Two of the Packers’ five rookies in 1928 would stick with the team through its run of three consecutive NFL championships from 1929-31. The other three had shorter experiences in Green Bay. Back John “Slick” Lollar appeared in just three games for the Packers in 1928 and that was his entire NFL career. Iowa center Hal Griffen played in five games for the Packers as a rookie. He later played for the Portsmouth Spartans in 1930 and 1932, serving as the team’s coach in 1930. After his football life, he ran a remote trading post in Alaska and died from asphyxiation when his coal stove went out on New Year’s Day, 1947. Notre Dame’s Harry O’Boyle was a 5’9” 170-pound fullback who played in ten games as a rookie and scored 23 points, mostly as a kicker. Harry dropped out of the league for three years but returned to play for Green Bay again in 1932 and the Eagles in 1933.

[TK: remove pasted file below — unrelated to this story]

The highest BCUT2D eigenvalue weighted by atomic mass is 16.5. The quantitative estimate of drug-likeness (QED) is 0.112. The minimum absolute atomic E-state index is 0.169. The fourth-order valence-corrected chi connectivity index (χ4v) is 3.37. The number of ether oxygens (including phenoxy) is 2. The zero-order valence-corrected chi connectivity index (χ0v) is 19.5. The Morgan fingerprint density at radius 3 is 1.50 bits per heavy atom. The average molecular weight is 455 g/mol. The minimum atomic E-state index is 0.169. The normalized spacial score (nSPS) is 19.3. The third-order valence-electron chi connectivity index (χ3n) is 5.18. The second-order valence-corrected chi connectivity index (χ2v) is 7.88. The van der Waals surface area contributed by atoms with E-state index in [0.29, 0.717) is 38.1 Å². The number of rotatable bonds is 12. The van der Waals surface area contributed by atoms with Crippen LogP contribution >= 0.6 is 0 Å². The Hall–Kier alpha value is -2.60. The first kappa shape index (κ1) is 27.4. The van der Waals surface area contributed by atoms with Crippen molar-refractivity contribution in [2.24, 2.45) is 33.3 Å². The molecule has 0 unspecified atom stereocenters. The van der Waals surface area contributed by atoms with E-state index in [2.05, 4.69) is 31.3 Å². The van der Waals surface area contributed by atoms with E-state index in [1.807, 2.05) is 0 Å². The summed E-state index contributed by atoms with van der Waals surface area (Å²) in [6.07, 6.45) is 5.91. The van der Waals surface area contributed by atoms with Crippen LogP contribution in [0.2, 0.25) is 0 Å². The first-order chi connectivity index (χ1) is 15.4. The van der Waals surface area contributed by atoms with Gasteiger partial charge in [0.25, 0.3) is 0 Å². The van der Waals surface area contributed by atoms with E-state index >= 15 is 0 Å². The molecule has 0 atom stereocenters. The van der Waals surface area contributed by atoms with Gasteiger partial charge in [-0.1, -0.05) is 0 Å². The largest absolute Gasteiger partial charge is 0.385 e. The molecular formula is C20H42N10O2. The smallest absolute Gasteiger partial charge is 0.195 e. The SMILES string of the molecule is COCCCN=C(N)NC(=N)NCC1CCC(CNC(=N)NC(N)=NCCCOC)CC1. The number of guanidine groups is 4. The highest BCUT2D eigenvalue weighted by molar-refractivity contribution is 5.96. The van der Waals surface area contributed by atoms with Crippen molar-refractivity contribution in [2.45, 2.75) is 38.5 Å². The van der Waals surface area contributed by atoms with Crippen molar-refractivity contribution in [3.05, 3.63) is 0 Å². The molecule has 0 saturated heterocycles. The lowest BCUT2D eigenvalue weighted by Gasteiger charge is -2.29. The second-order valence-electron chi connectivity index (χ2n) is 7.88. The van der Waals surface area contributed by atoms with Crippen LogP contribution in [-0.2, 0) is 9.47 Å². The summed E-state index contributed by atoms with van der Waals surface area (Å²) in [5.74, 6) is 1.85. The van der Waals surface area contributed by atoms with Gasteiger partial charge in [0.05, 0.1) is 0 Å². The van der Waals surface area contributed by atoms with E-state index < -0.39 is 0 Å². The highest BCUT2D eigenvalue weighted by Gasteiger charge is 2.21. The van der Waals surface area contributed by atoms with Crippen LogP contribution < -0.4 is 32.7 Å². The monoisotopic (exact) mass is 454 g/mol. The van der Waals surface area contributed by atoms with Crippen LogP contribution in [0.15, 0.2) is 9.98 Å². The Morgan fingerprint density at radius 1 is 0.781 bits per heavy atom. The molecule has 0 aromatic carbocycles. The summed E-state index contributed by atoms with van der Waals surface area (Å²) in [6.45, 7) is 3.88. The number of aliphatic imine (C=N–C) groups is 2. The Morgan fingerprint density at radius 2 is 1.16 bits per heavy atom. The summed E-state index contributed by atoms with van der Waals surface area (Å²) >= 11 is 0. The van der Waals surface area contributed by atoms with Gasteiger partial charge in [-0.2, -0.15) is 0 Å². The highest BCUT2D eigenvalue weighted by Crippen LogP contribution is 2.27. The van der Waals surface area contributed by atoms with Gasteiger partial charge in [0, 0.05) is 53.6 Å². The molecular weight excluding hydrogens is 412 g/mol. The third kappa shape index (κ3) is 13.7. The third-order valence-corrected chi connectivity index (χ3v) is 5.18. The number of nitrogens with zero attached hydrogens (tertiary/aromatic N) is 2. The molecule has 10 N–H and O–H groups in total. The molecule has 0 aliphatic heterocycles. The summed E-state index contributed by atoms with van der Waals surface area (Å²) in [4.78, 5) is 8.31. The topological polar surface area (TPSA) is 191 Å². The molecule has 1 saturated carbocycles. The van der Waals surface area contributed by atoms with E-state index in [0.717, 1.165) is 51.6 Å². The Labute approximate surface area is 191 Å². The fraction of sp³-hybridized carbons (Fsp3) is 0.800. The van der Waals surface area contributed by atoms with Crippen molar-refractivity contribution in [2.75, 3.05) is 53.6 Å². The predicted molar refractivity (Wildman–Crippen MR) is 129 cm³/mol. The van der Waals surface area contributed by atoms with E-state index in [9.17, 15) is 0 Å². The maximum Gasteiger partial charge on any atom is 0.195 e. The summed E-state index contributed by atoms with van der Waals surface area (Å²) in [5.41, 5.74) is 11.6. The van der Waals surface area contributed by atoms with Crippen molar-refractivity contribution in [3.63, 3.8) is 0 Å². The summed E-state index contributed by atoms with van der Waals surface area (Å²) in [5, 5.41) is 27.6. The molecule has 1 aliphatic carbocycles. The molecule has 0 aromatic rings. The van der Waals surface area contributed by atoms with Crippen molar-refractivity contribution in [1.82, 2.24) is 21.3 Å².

The two rookie finds for 1928 were Georgia end Tom Nash and Alabama guard Jim Bowdoin. Nash scored three touchdowns and two safeties in his five years as a Packer. Known for his solid line play on both sides of the ball, he received All-League recognition from 1930-32. Bowdoin moved right into the starting lineup as a rookie. He was a rock on the line for four seasons in Green Bay before finishing his career with three other teams from 1932-34. Bowdoin got into more games than Nash as a rookie; in a close call, Jim Bowdoin was the Packers’ top rookie in 1928.